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Is there any Java function or util class which does rounding this way: func(3/2) = 2

Math.ceil() doesn't help, which by name should have done so. I am aware of BigDecimal, but don't need it.

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Thanks every one, –  Rig Veda Jul 2 '09 at 13:16
2  
Are you looking for only rounding 0.5 up? or rounding 0.3 up, etc? –  jvenema Jul 2 '09 at 13:16
    
@jvenema: Exactly - most of the proposed solutions assume anything over 1.0 should round to 2. For example, 7/3 is 2.333 but would round to 3. However, given the example from the OP, it's not clear whether this is desired or not. –  GalacticCowboy Jul 2 '09 at 15:00
    
I feel, since he initially tried ceil, that was the functionality he was looking for. –  jjnguy Jul 2 '09 at 15:07
    
yes , that was what I was looking for. Just that I passed wrong arguments. Thanks again everyone. :) –  Rig Veda Jul 2 '09 at 15:34

13 Answers 13

up vote 40 down vote accepted

Math.ceil() will always round up, however you are doing integer division with 3/2. Thus, since in integer division 3/2 = 1 (not 1.5) the ceiling of 1 is 1.

What you would need to do to achieve the results you want is Math.ceil(3/2.0);

By doing the division by a double amount (2.0), you end up doing floating point division instead of integer division. Thus 3/2.0 = 1.5, and the ceil() of 1.5 is always 2.

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A bit of black magic, and you can do it all with integers:

// Divide x by n rounding up
int res = (x+n-1)/n
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9  
Assuming x is positive! –  Niki Jul 2 '09 at 13:22
    
I actually like this method more as I don't need to import Math, cast etc etc.. Thanks! –  Mat May 21 '12 at 9:00
2  
@Mat On the other hand anyone reading your code will find it harder to figure out what you were doing and why. That's a much stronger argument against doing this than any of the ones you listed for it. However you can extract it into a properly named method and then it's fine. –  biziclop Oct 15 '12 at 22:55

You can always cast first:

Math.ceil((double)3/2)
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To convert floor division to ceiling division:

(numerator + denominator-1) / denominator

To convert floor division to rounding division:

(numerator + (denominator)/2) / denominator
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Aint this the usual case of integer division? Try Math.Ceil after casting either number to a floating point type.

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1  
3/2 already only returns 1 (an int), so Math.ceil() does nothing. +1 –  AlbertoPL Jul 2 '09 at 13:09
    
Integer division returns the largest number that evenly divides. Allowing you to use modulus to get the remainder. –  Brian Jul 2 '09 at 13:15

In Java, 3/2 = 1 because it uses integer division. There's no function that can "fix" this afterwards. What you have to do is to force a float divison and round up the result:

int result = (int)Math.ceil( ((float)3) / ((float)2) );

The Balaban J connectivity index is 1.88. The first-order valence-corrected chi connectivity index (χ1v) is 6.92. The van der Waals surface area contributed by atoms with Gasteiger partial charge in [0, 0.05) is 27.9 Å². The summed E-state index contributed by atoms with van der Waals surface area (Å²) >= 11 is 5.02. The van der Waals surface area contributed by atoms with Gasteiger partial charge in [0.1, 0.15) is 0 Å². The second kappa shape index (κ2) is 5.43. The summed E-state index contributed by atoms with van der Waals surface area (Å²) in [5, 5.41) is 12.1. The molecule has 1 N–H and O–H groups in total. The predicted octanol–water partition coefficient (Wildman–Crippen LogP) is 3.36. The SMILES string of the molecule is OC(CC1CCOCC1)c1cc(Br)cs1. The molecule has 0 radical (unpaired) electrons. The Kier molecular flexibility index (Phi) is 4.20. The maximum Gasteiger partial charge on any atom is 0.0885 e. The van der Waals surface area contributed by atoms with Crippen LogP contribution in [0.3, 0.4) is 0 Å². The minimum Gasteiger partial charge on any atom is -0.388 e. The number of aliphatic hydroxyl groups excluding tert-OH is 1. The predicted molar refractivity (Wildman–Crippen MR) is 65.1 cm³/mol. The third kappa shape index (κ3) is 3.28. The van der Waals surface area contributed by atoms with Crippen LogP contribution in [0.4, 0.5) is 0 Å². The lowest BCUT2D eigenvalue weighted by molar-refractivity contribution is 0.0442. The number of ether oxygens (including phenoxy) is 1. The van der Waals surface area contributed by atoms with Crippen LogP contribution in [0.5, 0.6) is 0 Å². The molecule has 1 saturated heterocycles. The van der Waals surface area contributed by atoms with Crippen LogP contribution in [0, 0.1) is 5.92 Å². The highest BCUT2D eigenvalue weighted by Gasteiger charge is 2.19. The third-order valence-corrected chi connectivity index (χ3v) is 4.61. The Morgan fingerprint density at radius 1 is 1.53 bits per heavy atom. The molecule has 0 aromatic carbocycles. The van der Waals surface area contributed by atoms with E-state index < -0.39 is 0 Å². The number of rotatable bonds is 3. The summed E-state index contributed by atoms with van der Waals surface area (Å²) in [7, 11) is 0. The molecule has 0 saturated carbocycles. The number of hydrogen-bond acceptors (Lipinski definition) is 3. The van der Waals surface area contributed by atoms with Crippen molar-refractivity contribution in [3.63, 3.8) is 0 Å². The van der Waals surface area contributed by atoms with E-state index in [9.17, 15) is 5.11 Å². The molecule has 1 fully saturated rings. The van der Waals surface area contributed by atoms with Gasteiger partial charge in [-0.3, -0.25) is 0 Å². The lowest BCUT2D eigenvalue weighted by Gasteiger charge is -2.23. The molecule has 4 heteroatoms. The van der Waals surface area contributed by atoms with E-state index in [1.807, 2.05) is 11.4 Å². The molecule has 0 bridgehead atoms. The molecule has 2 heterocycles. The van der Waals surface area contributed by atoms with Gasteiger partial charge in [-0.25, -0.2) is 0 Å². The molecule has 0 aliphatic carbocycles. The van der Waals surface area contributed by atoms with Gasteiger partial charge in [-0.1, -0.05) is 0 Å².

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Many languages "think" like this. If you're dividing an int into an int, then you should get an int (so they truncate and you get 1 as a result).

We all know this is not true, but that's how they work. You can "cheat" them, and do something like casting one of them to a double, or use a double representation: Math.ceil (3.0 / 2) or Math.ceil((double)3/2), as mentioned.

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Math.ceil will help, provided you use floating point numbers. The problem is that 3/2, in integer division, is 1. By the time the value gets to whatever function, be it Math.ceil or something else, the value is simply 1. Any trailing decimal portion is gone.

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if (a % b == 0)
{
  return (a / b);
}
else
{
  return (a / b) + 1;
}

Exploits integer division to do what you want. I don't know of a math function that does this, but why not roll your own?

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"why not roll your own"? Because of readability of the code. –  NeplatnyUdaj Apr 25 '13 at 15:40

below fragment works with negative integers as well:

public static int divRoundUp(int x, int n) {
    if (n<=0) throw new RuntimeException("conceived wt. pos. dividers (was:"+n+")");
    int ret = (x+(n-1)*(x>0?1:0))/n;
    return ret;
}
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I like Randy Proctor's answer the best. Here in more detail:

If you want to do real rounding (i.e. 3/2 -> 2, but 17 / 7 -> 2) with integers > 0: use (dividend + (divisor / 2)) / divisor instead of dividend / divisor.

If dividend can be any integer (i.e. negative allowed): (dividend >= 0) ? ((dividend + divisor / 2) / divisor) : ((dividend - divisor / 2) / divisor).

If dividend is any integer and divisor any integer but 0: (dividend >= 0) ? ((dividend + Math.abs(divisor) / 2) / divisor) : ((dividend - Math.abs(divisor) / 2) / divisor).

(Note that the addition and substraction can cause a wraparound that otherwise wouldn't occur, rendering the result incorrect.)

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Here is a method I created to handle int division without using Math Round and casting to float. This works for positive and negative numbers. It works by adding half of the denominator to offset the rounding down

public static int div_Int(int num, int den){
    if(num > 0 && den > 0 || num < 0 && den < 0 ){
        return ((2*num)+ den)/(2*den);  
    }else{
        return ((2*num)- den)/(2*den);
    }

}
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Have you tried Math.floor() ?

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2  
This is the opposite behavior of what he wants. –  Brian Jul 2 '09 at 13:15

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